Delta reports record second-quarter revenue as travel demand soars

The airline is also ordering 12 more Airbus A220-300 aircraft, bringing its fleet to 131 A220s
Travelers are seen in the domestic terminal of Hartsfield-Jackson airport in Atlanta on Friday, June 30, 2023. (Arvin Temkar /



Travelers are seen in the domestic terminal of Hartsfield-Jackson airport in Atlanta on Friday, June 30, 2023. (Arvin Temkar /

Atlanta-based Delta Air Lines reported record second-quarter revenues Thursday of $15.6 billion, as the number of people taking to the skies to travel reaches new heights.

Demand is particularly strong for international travel, said Delta CEO Ed Bastian in an interview with The Atlanta Journal-Constitution.

“Every market that we fly in Europe is really strong,” Bastian said. “When you have high demand, that pushes ticket prices high.”

After skyrocketing air fares last year, domestic fares have moderated some. But “pricing compared to a year ago is up internationally,” Bastian said.

“Travel demand is strong and the consumer is in good financial shape, particularly the premium consumer base that we targeted,” he said.

The airline’s revenue in the quarter that ended June 30 was up 13% year-over-year, with record airline industry passenger volumes on June 30. That day, which was the Friday before the July 4 holiday travel period, was also Delta’s highest summer revenue day in the airline’s history.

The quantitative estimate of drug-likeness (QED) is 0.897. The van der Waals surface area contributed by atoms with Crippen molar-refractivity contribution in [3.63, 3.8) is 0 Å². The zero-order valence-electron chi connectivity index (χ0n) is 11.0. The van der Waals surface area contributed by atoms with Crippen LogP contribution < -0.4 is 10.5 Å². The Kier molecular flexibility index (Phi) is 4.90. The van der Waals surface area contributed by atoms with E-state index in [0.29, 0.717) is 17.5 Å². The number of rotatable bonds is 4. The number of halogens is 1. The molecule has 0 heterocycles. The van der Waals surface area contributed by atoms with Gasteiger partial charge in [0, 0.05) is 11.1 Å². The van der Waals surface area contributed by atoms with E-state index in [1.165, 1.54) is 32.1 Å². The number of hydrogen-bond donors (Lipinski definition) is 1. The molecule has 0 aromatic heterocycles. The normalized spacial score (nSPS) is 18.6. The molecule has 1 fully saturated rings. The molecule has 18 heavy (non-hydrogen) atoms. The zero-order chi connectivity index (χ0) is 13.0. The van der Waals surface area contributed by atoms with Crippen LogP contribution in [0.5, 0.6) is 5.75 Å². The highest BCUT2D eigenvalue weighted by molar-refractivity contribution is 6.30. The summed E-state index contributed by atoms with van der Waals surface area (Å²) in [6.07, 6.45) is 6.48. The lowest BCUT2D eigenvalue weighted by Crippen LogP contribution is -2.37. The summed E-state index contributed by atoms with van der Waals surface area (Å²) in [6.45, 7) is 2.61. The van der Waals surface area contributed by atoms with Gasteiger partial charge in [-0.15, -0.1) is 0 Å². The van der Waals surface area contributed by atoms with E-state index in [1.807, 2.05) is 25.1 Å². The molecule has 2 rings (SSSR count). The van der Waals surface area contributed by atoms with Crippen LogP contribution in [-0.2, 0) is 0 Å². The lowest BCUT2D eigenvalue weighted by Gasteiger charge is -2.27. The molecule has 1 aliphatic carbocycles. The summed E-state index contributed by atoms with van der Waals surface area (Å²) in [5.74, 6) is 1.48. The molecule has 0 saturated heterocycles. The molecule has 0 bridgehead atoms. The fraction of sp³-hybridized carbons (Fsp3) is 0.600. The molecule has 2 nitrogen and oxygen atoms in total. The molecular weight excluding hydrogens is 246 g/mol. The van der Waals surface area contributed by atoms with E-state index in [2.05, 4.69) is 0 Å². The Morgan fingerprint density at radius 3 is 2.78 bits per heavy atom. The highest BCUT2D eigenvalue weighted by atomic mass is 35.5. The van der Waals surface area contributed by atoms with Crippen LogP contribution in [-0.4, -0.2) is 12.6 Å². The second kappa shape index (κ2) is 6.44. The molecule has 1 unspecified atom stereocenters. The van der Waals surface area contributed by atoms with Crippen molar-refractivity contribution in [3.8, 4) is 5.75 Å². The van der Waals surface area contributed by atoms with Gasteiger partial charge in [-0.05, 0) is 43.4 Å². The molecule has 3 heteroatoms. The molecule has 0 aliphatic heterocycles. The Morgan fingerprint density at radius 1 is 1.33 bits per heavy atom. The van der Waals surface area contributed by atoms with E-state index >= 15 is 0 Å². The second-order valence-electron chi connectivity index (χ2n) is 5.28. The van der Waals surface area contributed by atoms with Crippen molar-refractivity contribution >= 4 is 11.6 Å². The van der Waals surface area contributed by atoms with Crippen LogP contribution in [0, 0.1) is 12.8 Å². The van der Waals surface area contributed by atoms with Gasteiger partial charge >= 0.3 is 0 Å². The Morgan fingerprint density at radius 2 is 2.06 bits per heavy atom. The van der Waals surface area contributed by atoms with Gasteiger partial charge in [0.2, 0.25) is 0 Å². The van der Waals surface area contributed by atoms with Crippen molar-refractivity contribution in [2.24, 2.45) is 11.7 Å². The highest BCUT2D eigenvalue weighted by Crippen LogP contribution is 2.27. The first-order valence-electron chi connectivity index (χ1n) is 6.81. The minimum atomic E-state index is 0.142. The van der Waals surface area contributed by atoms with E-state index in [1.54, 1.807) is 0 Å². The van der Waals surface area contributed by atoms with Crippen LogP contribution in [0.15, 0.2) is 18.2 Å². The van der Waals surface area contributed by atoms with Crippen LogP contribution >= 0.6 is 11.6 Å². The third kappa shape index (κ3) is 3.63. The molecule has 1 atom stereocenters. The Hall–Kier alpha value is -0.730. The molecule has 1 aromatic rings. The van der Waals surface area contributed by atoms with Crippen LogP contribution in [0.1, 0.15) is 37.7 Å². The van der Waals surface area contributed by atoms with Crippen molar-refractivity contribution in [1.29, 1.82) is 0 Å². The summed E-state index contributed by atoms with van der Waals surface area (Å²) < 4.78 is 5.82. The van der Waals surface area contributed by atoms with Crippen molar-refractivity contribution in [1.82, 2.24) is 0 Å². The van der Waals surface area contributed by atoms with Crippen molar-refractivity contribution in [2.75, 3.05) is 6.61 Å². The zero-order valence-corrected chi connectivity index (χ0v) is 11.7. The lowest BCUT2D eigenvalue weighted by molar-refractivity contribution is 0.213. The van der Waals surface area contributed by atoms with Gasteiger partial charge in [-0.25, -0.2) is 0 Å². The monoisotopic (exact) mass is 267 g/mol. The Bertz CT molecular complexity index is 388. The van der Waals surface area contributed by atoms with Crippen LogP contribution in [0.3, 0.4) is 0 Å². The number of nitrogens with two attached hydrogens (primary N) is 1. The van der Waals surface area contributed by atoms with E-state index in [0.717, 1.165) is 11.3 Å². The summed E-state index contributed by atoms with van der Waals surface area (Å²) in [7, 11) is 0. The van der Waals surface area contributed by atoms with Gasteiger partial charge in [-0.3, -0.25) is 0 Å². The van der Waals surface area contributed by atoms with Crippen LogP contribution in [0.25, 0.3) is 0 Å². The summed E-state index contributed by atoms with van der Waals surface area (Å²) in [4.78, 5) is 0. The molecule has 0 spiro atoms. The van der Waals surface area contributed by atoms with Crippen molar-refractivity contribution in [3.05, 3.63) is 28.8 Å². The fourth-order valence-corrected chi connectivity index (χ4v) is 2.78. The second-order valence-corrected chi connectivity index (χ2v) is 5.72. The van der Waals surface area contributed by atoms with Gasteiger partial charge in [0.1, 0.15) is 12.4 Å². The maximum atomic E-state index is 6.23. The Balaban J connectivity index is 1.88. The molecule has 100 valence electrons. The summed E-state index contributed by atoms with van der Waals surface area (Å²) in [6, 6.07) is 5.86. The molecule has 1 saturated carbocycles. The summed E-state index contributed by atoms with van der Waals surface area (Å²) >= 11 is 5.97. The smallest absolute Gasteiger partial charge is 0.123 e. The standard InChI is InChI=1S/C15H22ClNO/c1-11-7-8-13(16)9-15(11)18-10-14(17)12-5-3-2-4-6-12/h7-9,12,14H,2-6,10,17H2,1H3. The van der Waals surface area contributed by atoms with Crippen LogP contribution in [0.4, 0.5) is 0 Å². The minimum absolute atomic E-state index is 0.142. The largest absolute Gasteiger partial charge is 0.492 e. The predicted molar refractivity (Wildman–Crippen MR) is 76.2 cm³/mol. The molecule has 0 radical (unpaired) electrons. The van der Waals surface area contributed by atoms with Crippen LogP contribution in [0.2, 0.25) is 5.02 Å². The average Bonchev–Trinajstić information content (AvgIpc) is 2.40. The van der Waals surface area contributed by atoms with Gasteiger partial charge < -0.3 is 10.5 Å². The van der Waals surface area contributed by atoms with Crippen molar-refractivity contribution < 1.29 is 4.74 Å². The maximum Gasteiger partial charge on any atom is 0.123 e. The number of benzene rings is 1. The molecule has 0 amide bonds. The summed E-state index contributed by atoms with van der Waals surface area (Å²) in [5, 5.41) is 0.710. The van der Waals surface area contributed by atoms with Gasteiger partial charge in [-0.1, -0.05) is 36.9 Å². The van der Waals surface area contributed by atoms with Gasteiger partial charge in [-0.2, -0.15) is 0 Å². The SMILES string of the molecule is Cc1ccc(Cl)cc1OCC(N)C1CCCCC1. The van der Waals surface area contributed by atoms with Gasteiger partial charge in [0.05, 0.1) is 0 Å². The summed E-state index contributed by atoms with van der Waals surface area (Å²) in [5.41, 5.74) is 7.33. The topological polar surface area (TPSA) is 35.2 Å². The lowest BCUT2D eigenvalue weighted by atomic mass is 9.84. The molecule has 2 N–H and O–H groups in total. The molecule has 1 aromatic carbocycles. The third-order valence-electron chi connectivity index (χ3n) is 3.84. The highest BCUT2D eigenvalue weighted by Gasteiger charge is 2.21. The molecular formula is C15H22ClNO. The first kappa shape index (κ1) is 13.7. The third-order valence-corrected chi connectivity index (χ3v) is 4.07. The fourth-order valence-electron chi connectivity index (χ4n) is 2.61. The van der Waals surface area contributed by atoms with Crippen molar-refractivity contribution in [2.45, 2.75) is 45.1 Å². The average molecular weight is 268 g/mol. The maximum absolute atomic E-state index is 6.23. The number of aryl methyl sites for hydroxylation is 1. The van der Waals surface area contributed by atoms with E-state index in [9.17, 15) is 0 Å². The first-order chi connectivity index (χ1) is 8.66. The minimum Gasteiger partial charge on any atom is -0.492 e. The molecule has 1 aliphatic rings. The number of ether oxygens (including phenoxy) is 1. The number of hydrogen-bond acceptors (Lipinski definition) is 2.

Delta brought in $1.8 billion in net income the second quarter, up from $735 million a year ago. The profits are allowing the company to rack up cash to go toward annual profit-sharing payments for employees next February. The company also boosted its outlook for profits this year.

For travelers, record travel volumes have also meant long lines, congestion and frustration, as the industry struggles to keep up with the demand.

“Aviation infrastructure is still fragile, and the industry continues to face multiple constraints across the supply chain, aircraft delivery delays and training needs,” Bastian acknowledged.

The company’s second-quarter operating expense was $13.1 billion, up 6% from a year ago. That includes a 22% decline in aircraft fuel costs and a 25% increase in salaries and related costs.

The gap between supply and demand in the airline industry will likely continue “for an extended period of time,” Bastian said.

Delta president Glen Hauenstein said the airline is focusing on Atlanta in its efforts to rebuild flight capacity to meet demand.

Also Thursday, Delta announced it is exercising options to order 12 more Airbus A220-300 aircraft, which will give it a fleet of 131 A220s. The 12 additional 130-seat planes will be delivered in 2027 and 2028.

Another big focus for Delta this year has been the providing of free in-flight Wi-Fi across its fleet for SkyMiles members. That plan ran into a potential hiccup this week.

Delta in-flight Wi-Fi provider Viasat said Wednesday it had an “unexpected event” during deployment of a reflector on its ViaSat-3 Americas satellite.

Viasat, which has 12 other Ka-band satellites in space, said it was working on contingency plans “to minimize the economic effect to the company,” including redeploying satellites from its fleet to improve coverage.

Bastian said Delta was “disappointed” with the news. “But we’re committed long-term, and they will get through this,” he said.

The Delta CEO said he sees no meaningful impact to the airline’s domestic Wi-Fi capacity, while adding that “it may cause a delayed rollout on some of the international markets — but it’s too early to tell.”